Training In The Right State of Arousal
When training your dog, it is really important to have your dog focused, excited, and driven to work. These all comprise the dog’s state of arousal. A dog’s natural state of arousal can vary depending upon the dog’s temperament. Some dogs are more laid back, have lower work ethics, are more independent, etc. That said, some dogs live “on the edge” spending most of their time over aroused and so high that they can’t focus on the task at hand. It is our job as trainers to help the dog move to the proper state of arousal so that learning can occur.
Think about these questions and assess your relationship with your own dog.
- Does the dog have too much freedom so they take you for granted? Do they spend too much time with you so you aren’t really fun? Is your dog REALLY excited when you have been away for a while, the dog has been in a crate, and they are thrilled to see you again? If so, then this dog probably spends too much time on a regular basis ‘doing their own thing’.
- Is your dog very driven and excited when you first start training but after a few minutes the drive diminishes and the dog loses focus and attention? Or slows down when doing skills? If so, this may be a dog that needs very short training sessions, lots of ‘play breaks’ to keep arousal state higher, etc.
- When you get ready to train (i.e., get out toys/food in preparation, possibly prepare an ice chest to come to class, put on certain clothes which indicate training, etc.) does your dog become more excited? Or go hide?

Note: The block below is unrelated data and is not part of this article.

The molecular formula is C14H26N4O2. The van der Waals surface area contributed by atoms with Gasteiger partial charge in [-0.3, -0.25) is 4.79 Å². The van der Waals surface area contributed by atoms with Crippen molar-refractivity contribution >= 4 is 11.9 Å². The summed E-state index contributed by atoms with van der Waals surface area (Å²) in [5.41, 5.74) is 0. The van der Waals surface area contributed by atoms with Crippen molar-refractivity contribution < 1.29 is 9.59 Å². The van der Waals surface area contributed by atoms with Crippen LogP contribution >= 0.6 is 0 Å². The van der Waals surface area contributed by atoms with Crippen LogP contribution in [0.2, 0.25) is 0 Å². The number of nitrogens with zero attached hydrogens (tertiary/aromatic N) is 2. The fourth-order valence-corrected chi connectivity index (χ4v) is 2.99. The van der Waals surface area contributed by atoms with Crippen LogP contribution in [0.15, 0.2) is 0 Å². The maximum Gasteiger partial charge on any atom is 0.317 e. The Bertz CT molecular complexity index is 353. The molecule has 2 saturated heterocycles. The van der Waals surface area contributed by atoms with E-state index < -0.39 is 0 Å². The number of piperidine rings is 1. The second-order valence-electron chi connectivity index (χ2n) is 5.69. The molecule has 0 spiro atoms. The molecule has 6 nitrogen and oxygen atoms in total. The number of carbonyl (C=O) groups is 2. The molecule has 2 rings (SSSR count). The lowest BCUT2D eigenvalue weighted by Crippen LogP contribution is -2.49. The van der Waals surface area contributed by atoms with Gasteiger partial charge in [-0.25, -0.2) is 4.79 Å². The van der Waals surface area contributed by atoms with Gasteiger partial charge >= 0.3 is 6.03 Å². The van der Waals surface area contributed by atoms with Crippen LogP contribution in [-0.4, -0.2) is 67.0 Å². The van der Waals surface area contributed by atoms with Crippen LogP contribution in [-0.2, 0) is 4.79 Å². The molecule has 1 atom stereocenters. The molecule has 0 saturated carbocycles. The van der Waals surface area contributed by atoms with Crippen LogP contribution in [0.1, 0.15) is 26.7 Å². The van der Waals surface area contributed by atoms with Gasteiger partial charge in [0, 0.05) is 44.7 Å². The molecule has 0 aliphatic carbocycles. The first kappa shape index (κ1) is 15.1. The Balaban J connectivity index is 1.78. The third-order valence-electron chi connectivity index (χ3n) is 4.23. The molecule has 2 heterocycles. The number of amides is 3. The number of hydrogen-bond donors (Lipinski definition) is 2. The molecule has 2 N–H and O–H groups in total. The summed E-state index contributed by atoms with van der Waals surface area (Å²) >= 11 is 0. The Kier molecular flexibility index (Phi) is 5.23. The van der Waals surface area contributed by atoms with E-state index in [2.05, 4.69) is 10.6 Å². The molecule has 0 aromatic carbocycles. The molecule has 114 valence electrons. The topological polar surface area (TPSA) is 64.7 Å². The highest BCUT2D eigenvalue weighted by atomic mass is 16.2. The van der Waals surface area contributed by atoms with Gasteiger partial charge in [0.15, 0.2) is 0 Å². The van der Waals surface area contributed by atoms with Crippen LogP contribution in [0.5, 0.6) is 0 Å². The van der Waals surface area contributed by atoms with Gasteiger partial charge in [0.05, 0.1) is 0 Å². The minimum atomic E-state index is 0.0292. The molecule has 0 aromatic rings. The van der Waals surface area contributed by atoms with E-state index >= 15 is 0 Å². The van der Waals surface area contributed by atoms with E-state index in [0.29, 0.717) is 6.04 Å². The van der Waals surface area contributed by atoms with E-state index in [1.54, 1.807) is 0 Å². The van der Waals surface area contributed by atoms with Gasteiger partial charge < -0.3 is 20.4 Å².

- When you leave your dog on the stay line in agility, is the dog over the edge and totally unable to hold a sit, yet can remain in a sit at other times with light proofing? Or is your dog unable to hold a sit anywhere, anytime?
State of arousal is so important to having effective training. When you get ready to train, if your dog tends to be under-aroused, not driven, not animated, etc., then you need to do something to raise the arousal state before you start working on skills or you are inadvertently teaching your dog to be a ‘slug’. Use a very excited voice, interact and play with a toy, go straight from tugging to a skill, keep it very short and maintain the higher arousal state.
If your dog is more excited when you have been gone, then reduce the amount of freedom that your dog has to be ‘with you’. Baby gate them in another room when you are busy doing something else, place them in a crate in another room so they cannot see you, do things to build their desire to WANT to work with you.
If your dog tends to live ‘on the edge’, then you need to do things to build self-control in the dog and teach them to control and manage their arousal state. Work on self-control before engaging them in training, spend more time rewarding position and control instead of building more arousal by playing wild games of tug or doing agility sequences. When working on recalls, reward the sit more often than you build drive for them to come bolting off of the sit and coming to you.
Effective training is all about learning your own dog, managing that dog’s environment, and understanding what you need to do to help that dog be successful.
Happy Training … DeNise